So what’s the solution? A best-of-three scenario? This would push the playoffs even further into the cold abyss of late October/early November. By doing a possible three-game series, spread out over three to four days (if an off-day for travel is scheduled), it would mean the rest of the playoff teams are waiting around nearly a week to play a meaningful game. October is not a good time for multiple off days, as the Tigers found out in both 2006 and 2012.

With no good solution, leaving the format alone would have been preferable. Alas, that ship has sailed and the new format is here to stay–especially with the tremendous ratings the wildcard games garnered in 2012. Think high television ratings equate to a great idea? American Idol and Dancing With The Stars each score high ratings, but its rare when someone describes either as quality television.

The current playoff system was rammed through last season when the leagues were still not balanced and the 2012 playoff docket had already been set. This caused the Divisional Series to be moved to a 2-3 format, giving the higher seed the disadvantage of playing the first two games on the road (though that did benefit the Tigers), instead of the traditional 2-2-1 format. The familiar format will return this October, but what was the hurry for baseball to change the playoff format when the sport was not customized for it yet? One word: money.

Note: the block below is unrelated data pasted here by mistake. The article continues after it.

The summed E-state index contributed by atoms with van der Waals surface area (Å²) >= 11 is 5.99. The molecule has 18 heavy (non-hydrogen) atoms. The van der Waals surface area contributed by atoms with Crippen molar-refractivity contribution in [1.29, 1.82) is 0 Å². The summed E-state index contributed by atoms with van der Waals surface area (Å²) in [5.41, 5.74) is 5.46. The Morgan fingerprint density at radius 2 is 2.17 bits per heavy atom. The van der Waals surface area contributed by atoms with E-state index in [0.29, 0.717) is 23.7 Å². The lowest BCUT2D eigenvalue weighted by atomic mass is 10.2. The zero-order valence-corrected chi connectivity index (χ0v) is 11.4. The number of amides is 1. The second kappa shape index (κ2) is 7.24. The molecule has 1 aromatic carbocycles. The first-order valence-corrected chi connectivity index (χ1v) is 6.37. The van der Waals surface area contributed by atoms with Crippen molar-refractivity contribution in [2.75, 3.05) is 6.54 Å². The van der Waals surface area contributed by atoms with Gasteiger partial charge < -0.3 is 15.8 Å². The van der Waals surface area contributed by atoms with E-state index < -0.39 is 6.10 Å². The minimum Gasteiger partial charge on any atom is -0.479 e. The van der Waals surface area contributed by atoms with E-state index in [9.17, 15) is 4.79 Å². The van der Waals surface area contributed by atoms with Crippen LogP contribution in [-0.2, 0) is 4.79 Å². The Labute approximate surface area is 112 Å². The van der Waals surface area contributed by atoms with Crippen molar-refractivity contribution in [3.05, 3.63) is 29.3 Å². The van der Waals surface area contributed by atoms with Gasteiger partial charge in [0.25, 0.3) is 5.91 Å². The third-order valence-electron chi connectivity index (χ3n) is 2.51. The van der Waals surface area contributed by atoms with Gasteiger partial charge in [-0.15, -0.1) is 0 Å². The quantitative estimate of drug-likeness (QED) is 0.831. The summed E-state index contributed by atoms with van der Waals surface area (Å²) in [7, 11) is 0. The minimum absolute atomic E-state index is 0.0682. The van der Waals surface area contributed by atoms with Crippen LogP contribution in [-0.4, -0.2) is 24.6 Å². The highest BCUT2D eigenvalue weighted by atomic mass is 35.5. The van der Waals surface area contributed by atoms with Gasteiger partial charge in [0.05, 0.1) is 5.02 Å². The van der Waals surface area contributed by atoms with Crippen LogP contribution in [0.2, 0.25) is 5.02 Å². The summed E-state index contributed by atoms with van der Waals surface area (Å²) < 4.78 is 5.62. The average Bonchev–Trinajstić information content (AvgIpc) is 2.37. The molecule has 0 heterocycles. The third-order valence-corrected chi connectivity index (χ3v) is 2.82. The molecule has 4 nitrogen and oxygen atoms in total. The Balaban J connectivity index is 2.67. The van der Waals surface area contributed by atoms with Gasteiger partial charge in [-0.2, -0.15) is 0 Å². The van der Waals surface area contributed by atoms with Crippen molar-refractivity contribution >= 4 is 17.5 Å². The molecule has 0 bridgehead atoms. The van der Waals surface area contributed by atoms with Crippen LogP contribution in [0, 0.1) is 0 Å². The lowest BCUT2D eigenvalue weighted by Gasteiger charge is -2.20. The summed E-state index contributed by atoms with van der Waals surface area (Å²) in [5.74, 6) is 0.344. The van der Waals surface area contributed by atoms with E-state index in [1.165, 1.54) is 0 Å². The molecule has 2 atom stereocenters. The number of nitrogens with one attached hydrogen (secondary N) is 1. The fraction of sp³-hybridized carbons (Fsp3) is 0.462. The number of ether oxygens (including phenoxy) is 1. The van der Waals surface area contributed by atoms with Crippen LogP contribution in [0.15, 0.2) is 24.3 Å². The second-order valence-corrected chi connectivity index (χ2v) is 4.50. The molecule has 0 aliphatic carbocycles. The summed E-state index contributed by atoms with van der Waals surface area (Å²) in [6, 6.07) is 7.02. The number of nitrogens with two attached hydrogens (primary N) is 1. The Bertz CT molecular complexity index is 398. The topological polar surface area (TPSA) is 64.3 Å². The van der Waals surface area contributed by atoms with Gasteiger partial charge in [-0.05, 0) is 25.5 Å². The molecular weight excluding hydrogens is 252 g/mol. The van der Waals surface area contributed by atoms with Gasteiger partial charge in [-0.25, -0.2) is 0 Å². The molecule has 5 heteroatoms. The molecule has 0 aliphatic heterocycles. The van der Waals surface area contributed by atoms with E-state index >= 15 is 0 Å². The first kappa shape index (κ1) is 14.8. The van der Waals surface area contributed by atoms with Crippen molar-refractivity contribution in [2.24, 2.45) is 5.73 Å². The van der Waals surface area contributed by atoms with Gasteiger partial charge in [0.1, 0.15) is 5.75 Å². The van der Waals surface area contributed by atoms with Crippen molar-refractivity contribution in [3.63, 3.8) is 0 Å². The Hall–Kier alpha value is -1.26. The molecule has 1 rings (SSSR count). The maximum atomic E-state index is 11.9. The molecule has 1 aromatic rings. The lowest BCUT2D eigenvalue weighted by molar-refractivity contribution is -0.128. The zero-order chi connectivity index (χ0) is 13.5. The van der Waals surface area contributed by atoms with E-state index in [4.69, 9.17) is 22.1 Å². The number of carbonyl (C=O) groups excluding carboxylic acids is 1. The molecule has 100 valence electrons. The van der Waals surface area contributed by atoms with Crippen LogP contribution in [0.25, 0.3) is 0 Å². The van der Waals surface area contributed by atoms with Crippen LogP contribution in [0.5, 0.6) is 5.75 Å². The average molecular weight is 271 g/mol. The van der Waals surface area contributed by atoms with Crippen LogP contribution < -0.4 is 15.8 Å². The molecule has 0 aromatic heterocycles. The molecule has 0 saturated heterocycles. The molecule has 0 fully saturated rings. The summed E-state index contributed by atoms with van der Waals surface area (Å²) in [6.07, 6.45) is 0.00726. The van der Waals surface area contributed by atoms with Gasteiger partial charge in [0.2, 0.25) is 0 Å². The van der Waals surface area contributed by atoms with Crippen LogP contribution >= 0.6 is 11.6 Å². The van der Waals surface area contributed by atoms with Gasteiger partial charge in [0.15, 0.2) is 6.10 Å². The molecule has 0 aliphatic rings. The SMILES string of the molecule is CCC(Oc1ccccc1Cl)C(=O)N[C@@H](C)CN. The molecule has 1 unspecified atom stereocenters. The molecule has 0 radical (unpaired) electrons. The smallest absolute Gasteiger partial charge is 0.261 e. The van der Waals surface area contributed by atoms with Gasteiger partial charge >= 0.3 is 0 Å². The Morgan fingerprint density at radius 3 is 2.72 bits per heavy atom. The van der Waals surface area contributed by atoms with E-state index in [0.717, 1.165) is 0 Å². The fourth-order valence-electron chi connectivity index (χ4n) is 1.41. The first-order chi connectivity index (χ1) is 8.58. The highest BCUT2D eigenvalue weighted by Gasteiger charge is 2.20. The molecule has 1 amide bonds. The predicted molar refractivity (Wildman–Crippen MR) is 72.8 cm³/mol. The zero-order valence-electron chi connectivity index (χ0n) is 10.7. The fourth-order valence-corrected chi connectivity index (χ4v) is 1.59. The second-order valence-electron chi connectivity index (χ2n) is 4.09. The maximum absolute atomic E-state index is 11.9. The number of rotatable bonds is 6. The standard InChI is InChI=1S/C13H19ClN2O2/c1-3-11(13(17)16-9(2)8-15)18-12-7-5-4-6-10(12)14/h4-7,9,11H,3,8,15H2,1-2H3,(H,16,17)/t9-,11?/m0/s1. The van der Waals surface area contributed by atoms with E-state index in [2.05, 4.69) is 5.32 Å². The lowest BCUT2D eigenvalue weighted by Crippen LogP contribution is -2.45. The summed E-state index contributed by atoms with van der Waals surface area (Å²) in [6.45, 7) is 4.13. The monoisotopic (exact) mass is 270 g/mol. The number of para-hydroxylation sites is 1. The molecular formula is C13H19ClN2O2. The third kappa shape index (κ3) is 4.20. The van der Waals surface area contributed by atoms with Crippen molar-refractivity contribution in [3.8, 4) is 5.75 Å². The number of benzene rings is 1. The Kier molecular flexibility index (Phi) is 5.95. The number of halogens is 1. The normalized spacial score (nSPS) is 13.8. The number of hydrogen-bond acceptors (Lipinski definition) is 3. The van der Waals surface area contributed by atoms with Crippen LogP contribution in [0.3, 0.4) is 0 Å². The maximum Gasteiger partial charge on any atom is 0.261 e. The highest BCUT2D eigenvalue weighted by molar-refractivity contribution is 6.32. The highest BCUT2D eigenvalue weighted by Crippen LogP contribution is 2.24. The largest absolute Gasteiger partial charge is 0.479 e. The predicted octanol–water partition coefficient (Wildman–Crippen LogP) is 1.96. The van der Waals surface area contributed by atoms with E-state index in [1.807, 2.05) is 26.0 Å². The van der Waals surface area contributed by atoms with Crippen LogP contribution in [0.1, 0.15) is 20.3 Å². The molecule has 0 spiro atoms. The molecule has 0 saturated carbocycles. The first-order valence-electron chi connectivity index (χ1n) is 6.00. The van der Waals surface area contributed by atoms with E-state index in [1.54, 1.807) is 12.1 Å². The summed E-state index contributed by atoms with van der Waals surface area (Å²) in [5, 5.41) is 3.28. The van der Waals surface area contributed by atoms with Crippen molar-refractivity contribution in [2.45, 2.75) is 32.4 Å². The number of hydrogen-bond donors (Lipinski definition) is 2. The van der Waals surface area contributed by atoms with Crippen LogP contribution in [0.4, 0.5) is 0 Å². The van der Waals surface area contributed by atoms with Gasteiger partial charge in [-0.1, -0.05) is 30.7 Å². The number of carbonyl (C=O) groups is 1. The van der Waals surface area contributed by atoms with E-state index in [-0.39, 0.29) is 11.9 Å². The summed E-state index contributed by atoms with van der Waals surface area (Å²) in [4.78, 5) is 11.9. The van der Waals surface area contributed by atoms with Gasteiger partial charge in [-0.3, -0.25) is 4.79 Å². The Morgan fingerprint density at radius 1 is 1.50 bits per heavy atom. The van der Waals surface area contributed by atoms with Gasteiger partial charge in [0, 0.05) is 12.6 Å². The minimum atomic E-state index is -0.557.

The powers that be knew that the games would be ratings bonanzas. They also knew that often times, the darlings of baseball–the Yankees–were knocked off by wildcard teams–thus implying the wildcard team should not have the same advantages of a divisional champion (even though the higher seed always has more home games). From 1995 to 2011, under the old playoff format, 10 out of 34 wildcard teams reached the World Series. That’s hardly a tremendous success rate–but MLB apparently thought that wildcard teams were winning too much.

Had the 2012 postseason format been in effect for the 2011 season, perhaps the greatest day in regular season baseball history–the final game of the 2011 season–would never have happened because those teams battling would have known they could live to fight another day.

Is the expansion of the playoffs a good thing for the game or just another way to make some money and protect the marquee teams of the sport?